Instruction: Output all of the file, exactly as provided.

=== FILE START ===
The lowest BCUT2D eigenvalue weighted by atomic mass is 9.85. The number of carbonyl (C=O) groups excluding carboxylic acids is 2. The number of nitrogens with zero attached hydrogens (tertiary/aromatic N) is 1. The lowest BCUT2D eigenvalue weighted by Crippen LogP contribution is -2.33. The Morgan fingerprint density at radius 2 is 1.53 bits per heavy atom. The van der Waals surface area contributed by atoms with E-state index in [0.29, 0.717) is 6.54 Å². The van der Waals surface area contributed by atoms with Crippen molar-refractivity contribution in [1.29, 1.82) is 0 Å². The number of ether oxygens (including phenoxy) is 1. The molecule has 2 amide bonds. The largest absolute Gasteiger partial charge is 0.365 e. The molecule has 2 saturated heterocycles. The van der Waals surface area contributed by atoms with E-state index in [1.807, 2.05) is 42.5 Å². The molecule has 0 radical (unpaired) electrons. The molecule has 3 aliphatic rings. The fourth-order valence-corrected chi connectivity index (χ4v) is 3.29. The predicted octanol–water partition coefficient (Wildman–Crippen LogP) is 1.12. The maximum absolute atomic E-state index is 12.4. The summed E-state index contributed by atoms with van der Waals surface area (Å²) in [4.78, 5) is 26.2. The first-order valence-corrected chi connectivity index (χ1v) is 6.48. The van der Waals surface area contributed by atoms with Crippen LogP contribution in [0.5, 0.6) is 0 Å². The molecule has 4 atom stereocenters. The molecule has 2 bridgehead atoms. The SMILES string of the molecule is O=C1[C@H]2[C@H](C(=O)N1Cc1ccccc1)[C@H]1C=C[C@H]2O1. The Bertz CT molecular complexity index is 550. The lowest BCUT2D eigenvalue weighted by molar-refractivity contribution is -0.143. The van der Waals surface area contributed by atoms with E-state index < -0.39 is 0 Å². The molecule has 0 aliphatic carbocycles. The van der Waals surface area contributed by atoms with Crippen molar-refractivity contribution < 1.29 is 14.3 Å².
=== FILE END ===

The lowest BCUT2D eigenvalue weighted by atomic mass is 9.85. The number of carbonyl (C=O) groups excluding carboxylic acids is 2. The number of nitrogens with zero attached hydrogens (tertiary/aromatic N) is 1. The lowest BCUT2D eigenvalue weighted by Crippen LogP contribution is -2.33. The Morgan fingerprint density at radius 2 is 1.53 bits per heavy atom. The van der Waals surface area contributed by atoms with E-state index in [0.29, 0.717) is 6.54 Å². The van der Waals surface area contributed by atoms with Crippen molar-refractivity contribution in [1.29, 1.82) is 0 Å². The number of ether oxygens (including phenoxy) is 1. The molecule has 2 amide bonds. The largest absolute Gasteiger partial charge is 0.365 e. The molecule has 2 saturated heterocycles. The van der Waals surface area contributed by atoms with E-state index in [1.807, 2.05) is 42.5 Å². The molecule has 0 radical (unpaired) electrons. The molecule has 3 aliphatic rings. The fourth-order valence-corrected chi connectivity index (χ4v) is 3.29. The predicted octanol–water partition coefficient (Wildman–Crippen LogP) is 1.12. The maximum absolute atomic E-state index is 12.4. The summed E-state index contributed by atoms with van der Waals surface area (Å²) in [4.78, 5) is 26.2. The first-order valence-corrected chi connectivity index (χ1v) is 6.48. The van der Waals surface area contributed by atoms with Crippen LogP contribution in [0.5, 0.6) is 0 Å². The molecule has 4 atom stereocenters. The molecule has 2 bridgehead atoms. The SMILES string of the molecule is O=C1[C@H]2[C@H](C(=O)N1Cc1ccccc1)[C@H]1C=C[C@H]2O1. The Bertz CT molecular complexity index is 550. The lowest BCUT2D eigenvalue weighted by molar-refractivity contribution is -0.143. The van der Waals surface area contributed by atoms with E-state index < -0.39 is 0 Å². The molecule has 0 aliphatic carbocycles. The van der Waals surface area contributed by atoms with Crippen molar-refractivity contribution < 1.29 is 14.3 Å².